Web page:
Jeff Jorgenson, ISA president, is encouraged by indicators pushing demand internationally. He said the soybeans grown by U.S farmers offer a high-quality trustworthy product for international buyers. (Photo: Joseph L. Murphy/Iowa Soybean Association)
Cargill executive sheds light on markets, sustainability efforts
January 7, 2021 | Bethany Baratta
Soybean prices are strengthening as China continues its buying and dry weather in South America potentially limits soybean supplies globally.
In a virtual event hosted by the U.S. Soybean Export Council (USSEC), Cargill’s head of corporate trading and executive vice president for the agricultural supply chain Joe Stone said prices could go higher yet as markets continue in ”rationing” mode.
“If the function of the market today is to continue to ration, then we’re going to probably have to go a little bit higher than where we are today,” Stone said. “But that could be a very, very choppy ride depending on the weather we have in Argentina.”
If Argentina starts getting precipitation, the soybean market could be nearing the highs. If dry conditions persist, markets could go higher still, he says.
Soybean prices closed at $13.65 per bushel on Jan. 6, a level not seen since June 2014.
Global soybean demand has grown 250% since 1990, says Jim Sutter, CEO of USSEC. He wonders if the recent price rally puts global demand for U.S. soy at risk.
Helping boost prices for soybeans is demand from China, which is rebuilding its hog inventory after African swine fever decimated the herd. He expects demand to also strengthen as customers resume normal dining habits put on hold during Covid-19.
“Customers in China that are consuming the meal that we produce are definitely in expansion mode and that’s really good for soy demand longer term,” Stone said.
Soy reserves have dwindled in the past 5 years, and the country is looking to the United States to rebuild their stocks. This bodes well for soybeans, Stone said.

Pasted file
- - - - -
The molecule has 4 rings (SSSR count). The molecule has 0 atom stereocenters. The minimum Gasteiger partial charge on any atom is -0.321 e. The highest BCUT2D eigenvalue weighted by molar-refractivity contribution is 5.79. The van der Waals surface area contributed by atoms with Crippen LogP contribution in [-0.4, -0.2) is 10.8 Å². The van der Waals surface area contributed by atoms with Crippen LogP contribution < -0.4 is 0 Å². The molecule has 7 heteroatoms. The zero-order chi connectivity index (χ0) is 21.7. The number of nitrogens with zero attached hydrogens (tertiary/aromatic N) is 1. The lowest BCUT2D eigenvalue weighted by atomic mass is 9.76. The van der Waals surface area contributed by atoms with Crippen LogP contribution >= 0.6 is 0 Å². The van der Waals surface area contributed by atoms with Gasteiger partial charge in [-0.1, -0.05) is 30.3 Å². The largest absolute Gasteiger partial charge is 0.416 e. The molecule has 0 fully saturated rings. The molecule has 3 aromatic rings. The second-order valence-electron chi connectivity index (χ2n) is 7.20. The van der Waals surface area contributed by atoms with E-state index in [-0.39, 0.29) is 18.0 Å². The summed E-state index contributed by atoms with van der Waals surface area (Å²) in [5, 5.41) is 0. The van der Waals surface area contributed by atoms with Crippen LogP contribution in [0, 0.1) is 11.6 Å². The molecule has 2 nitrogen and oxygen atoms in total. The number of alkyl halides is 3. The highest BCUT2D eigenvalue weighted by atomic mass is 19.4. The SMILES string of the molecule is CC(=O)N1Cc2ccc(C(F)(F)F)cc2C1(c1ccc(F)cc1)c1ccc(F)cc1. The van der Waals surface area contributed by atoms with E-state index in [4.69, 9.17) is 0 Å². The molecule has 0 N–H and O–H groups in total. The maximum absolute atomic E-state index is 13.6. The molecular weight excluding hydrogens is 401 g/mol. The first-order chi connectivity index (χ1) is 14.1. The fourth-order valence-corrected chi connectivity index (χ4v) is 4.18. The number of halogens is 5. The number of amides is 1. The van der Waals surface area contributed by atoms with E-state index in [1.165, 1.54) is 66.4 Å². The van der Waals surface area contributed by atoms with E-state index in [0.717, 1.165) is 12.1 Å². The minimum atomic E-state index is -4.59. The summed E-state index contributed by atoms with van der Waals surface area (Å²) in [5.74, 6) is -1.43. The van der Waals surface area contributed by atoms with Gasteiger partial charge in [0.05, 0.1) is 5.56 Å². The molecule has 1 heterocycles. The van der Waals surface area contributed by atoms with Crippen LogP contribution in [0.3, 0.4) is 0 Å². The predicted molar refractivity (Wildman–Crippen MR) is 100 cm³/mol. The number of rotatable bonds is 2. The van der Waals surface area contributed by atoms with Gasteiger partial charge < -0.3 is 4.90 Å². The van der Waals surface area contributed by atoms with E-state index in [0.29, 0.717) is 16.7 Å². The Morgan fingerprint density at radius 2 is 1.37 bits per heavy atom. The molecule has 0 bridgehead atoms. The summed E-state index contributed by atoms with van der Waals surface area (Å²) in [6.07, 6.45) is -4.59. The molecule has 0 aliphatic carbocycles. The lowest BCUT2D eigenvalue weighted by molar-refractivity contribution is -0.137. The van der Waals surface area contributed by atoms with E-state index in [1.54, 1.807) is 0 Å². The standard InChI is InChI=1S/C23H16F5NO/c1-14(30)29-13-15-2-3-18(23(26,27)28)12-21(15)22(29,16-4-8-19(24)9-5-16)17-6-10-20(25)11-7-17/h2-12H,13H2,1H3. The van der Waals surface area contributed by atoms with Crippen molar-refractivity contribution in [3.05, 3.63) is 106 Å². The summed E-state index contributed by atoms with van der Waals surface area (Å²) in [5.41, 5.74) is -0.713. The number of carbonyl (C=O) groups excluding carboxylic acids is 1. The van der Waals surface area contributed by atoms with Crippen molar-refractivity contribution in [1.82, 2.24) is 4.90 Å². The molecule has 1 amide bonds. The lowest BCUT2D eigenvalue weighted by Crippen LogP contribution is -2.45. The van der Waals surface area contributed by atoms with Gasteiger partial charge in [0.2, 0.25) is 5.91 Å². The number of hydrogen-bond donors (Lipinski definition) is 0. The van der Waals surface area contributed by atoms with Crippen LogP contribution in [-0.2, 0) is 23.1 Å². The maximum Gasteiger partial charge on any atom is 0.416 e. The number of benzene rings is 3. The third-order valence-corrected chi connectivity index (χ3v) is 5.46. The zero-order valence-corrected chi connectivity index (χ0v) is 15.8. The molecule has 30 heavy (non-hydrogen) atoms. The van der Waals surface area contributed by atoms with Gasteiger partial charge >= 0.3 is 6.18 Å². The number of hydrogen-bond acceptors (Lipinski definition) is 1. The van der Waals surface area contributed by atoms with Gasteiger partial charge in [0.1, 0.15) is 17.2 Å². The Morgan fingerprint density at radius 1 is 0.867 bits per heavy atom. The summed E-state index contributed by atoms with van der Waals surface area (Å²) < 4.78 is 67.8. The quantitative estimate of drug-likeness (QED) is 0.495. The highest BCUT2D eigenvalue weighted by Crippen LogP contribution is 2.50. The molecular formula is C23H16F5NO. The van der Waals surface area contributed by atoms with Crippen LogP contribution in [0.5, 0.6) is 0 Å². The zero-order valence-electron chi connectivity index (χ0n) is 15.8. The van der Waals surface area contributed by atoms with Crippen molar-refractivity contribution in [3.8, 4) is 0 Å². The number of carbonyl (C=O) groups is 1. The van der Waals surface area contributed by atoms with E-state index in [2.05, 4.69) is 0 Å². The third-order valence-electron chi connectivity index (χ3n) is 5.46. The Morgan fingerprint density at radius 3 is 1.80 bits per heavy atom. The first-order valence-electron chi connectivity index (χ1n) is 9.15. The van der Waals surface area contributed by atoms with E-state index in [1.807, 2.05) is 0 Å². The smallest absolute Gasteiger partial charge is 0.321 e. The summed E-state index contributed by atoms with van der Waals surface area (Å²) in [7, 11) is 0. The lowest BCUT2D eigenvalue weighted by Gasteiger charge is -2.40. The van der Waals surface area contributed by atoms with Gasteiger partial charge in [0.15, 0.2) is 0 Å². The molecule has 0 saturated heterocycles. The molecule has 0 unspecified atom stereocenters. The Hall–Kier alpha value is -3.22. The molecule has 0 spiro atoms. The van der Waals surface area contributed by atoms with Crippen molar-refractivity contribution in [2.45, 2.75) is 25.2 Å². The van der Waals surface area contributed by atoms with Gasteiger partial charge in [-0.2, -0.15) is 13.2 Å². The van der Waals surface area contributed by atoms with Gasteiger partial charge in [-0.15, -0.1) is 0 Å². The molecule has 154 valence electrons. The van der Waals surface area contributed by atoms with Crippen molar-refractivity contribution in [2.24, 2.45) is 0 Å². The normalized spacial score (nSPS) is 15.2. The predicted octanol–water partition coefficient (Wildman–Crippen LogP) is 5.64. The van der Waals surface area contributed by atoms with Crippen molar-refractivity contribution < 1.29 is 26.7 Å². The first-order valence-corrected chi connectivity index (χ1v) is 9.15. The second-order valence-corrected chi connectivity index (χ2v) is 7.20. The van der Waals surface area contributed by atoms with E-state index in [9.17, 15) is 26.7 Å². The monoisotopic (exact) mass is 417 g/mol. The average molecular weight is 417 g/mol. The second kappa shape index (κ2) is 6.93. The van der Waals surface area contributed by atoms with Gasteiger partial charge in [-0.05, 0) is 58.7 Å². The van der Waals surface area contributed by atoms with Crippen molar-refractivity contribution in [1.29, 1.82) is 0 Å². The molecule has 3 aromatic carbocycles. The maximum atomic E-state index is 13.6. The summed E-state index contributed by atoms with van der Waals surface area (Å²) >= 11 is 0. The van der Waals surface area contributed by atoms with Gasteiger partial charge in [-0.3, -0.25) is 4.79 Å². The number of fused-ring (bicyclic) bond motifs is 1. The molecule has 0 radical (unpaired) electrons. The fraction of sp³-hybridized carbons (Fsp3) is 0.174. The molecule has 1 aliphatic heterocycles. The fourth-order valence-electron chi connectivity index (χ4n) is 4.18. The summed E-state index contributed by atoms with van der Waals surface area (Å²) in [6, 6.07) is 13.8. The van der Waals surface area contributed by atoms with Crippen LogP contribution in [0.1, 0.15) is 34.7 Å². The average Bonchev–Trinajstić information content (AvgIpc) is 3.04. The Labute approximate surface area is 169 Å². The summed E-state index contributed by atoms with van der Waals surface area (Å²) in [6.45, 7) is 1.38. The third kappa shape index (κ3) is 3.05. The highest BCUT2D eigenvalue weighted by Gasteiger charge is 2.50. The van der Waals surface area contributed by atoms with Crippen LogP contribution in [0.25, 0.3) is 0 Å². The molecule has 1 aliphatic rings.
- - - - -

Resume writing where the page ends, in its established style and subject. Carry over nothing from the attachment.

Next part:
“Chinese demand is real, and I think it’s a positive for our grain markets over the course of the next 12 to 24 months,” he said.
Expanding opportunities to sell soybeans globally is at the heart of U.S. Soy’s mission. Increased demand for U.S. soy underscores the importance of maintaining the soybean industry’s presence around the world through USSEC, said Iowa Soybean Association (ISA) President Jeff Jorgenson of Sidney.
“We could be nine months away from harvesting a record-sized crop, but that record crop needs demand to be able to move it,” Jorgenson said. “We rely on USSEC as our boots on the ground to be able to do that.”
Hearing Stone say there were no major hiccups in delivering U.S. soybean products to global customers despite the global pandemic reaffirmed the strength of the supply chain, Jorgenson said.
“If there’s demand, we have to be able to supply it,” Jorgenson said. “Even through COVID we are efficiently getting grains moved to port and around the world with strength in demand. It’s nice to know we’re still able to do that.”
Ag part of the solution
Sutter says global consumers ask questions about where their food or ingredients come from, yet the flow of commodities doesn’t confirm that these characteristics play a major role in their purchasing decisions. So how will the sustainability factor play into the future?
“I think sustainability and climate change are the issues of our time and we believe that ag is part of the solution,” Stone said. “There’s a tremendous amount that we can do in ag to help mitigate and fight climate change.” He noted that Cargill supports 750 farmers in 12 programs (including The Outcomes Fund of which Iowa Soybean Association is a partner) to target soil health practices that help mitigate green gas emissions and impacts of climate change.
Capturing incentives for ultimately improving soil health is appealing, says Suzanne Shirbroun, an ISA director near Farmersburg.
“I hear so much about carbon credits and sustainability, but I have a lot of questions,” Shirbroun said. “As the next generation comes on board on our farm, I’m going to have to do more research to see how it can fit on our farm.”
Morey Hill said Stone’s comments pairing sustainability and climate change were thought-provoking.
“As a producer, I’m used to thinking of sustainability as doing more with less, so to speak,” Hill said. “But maybe as a policy organization ISA needs to keep that thought in mind. I think ISA can be a catalyst and involved in leading that conversation.” Go here to listen to the conversation between Jim Sutter and Joe Stone.